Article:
Where Do Language Companies Come Up With This Sh*t?!: A Rant

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I don’t usually do a lot of ranting.

At least not publicly. I don’t really wish to be seen as an angsty person and most people stop listening when I start complaining.

That little empty disclaimer aside – I’ve been spending a while now checking out new (and old) language learning products, apps, software, and the like. Some of them are tons of fun, some of them are pretty horrible…

…but so far almost all of them really want to get me drunk.

If you’ve done the whole foreign language self-study program thing before you probably know what I’m talking about.

  

Thanks to The Pimsleur Approach and its like minded brethren, I can now order alcohol in more languages than I can ask for directions to the nearest restroom.

Or hospital…

…Or count to ten.

Clearly our priorities are in order.

I know I was learning Russian at the time, but really, aren’t there more valuable things for me to be learning, even in Eastern Europe? Aren’t there any better Slavic stereotypes that we can feed?Asking how to order beer, or wine, (or vodka) is almost always one of the first things Pimsleur, or Rosetta Stone, or the vast majority of phrase books, online language games, or audio courses – think I need to know to survive in a foreign land.

This total lack of practical application is where most language products fall short of making my day – and I’m really not just talking about the alcohol thing but the seeming lack of all contemporary, real world application.

It’s difficult to stick with a language course, or whatever it is, when it doesn’t teach you things that you find applicable to yourself. You become bored, and lose interest. When you lose interest, things become hard, and then you stop.

That’s a problem.

The issue seems to be that many of these products and programs were created during a time when the majority of people interested in learning foreign languages were well paid, middle aged businessmen who had to occasionally fly overseas and attend “summits” or “conferences”.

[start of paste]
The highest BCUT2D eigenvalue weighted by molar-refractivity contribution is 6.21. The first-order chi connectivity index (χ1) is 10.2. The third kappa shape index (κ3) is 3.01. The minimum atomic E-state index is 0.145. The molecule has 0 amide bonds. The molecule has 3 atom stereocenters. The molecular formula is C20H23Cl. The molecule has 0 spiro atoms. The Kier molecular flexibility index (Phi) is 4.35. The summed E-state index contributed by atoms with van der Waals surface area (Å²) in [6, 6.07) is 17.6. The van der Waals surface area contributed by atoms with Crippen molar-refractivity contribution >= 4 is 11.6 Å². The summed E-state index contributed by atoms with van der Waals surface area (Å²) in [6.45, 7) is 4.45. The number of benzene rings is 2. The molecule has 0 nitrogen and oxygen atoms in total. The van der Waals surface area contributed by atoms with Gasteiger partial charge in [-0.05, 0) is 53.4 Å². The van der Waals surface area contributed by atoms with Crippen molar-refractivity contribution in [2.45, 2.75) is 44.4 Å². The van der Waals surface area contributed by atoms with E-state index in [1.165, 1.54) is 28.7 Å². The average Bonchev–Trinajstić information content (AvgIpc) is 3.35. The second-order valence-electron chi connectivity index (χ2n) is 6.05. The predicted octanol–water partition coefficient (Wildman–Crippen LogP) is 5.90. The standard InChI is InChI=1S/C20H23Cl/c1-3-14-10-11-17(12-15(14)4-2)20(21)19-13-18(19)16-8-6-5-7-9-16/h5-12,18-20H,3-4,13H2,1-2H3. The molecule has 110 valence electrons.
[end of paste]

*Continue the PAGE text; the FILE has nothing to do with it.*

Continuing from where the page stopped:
They weren’t made for “global citizens” or students or expats or people who just want to learn a language and maybe never even visit the countries) in which they are spoken.

People’s reasons for learning languages vary dramatically, but I’m willing to bet that most of us aren’t just looking to get hammered in Copenhagen, sloshed in Bangkok or wasted in Rio.

Okay, maybe Rio.

Anyway, has anyone else noticed that major language programs seem to have this formulaic structure:

  1. Greetings
  2. I do/do not understand [insert language].
  3. ALCOHOL!
  4. How many children do you have, where is your wife, where do they live, and does your house have a white picket fence, a Jack Russell terrier and a church next door?

That’s all well and good if you’re an alcoholic, suit wearing, middle aged businessman from Pleasantville, USA in the 1950s, but what about those of us who actually exist, have personalities, interests, atypical relationships, (or no relationships) and, well, have pulses?

I understand that these language companies can’t create personalized learning experiences for everyone – that’s why we created flashcard apps and other cool things that don’t make me sad – but an up to date generic version of tried and true products wouldn’t go amiss and wouldn’t be exceptionally hard to make.

Just rearrange the priorities.

Knowing how to order a drink, and what to order, is an important part of traveling – especially in certain places where the culture is deeply tied to its food, its alcohol and the traditions surrounding them, but there’s no reason that these things can’t wait until I know my shapes, colors, numbers and understand time.

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  • YES. YES YES YES YES YES. I am sick of having to learn:
    2 cervezas por favor.
    Я люблю водку!
    etc. etc.
    I’d rather know:
    – Time and date, numbers, the weather, colours and then typical student things that I might need:
    – “Where is the nearest reasonably priced hostel?” (and then directions)
    – “How do I use the public transport in this country?”
    – “You probably shouldn’t do that. You might die.”

    • I’m really glad to see that someone else has noticed the same issue. It would have been mildly embarrassing if it turned out that I was the only one.

      Thanks for reading and for your comment!

  • Pauline Fice-Galea

    AIM Language Learning does not have this!!! And with AIM, people learn how to speak spontaneously. Not according to themes!

  • Pauline Fice-Galea

    You should check out AIM Language learning. I teach French to children and adults using AIM. I have never taught anyone to ask for alcohol, yet! (10 years)

  • Hi Pauline! Great to hear this. I’ve been meaning to check out AIM for a while now. Busy schedule and such, but it’s been a while since I’ve done a program review.

    I have several in the works, but I’d be happy to take a look at AIM sooner rather than later.

    Thanks for reading and for your comment!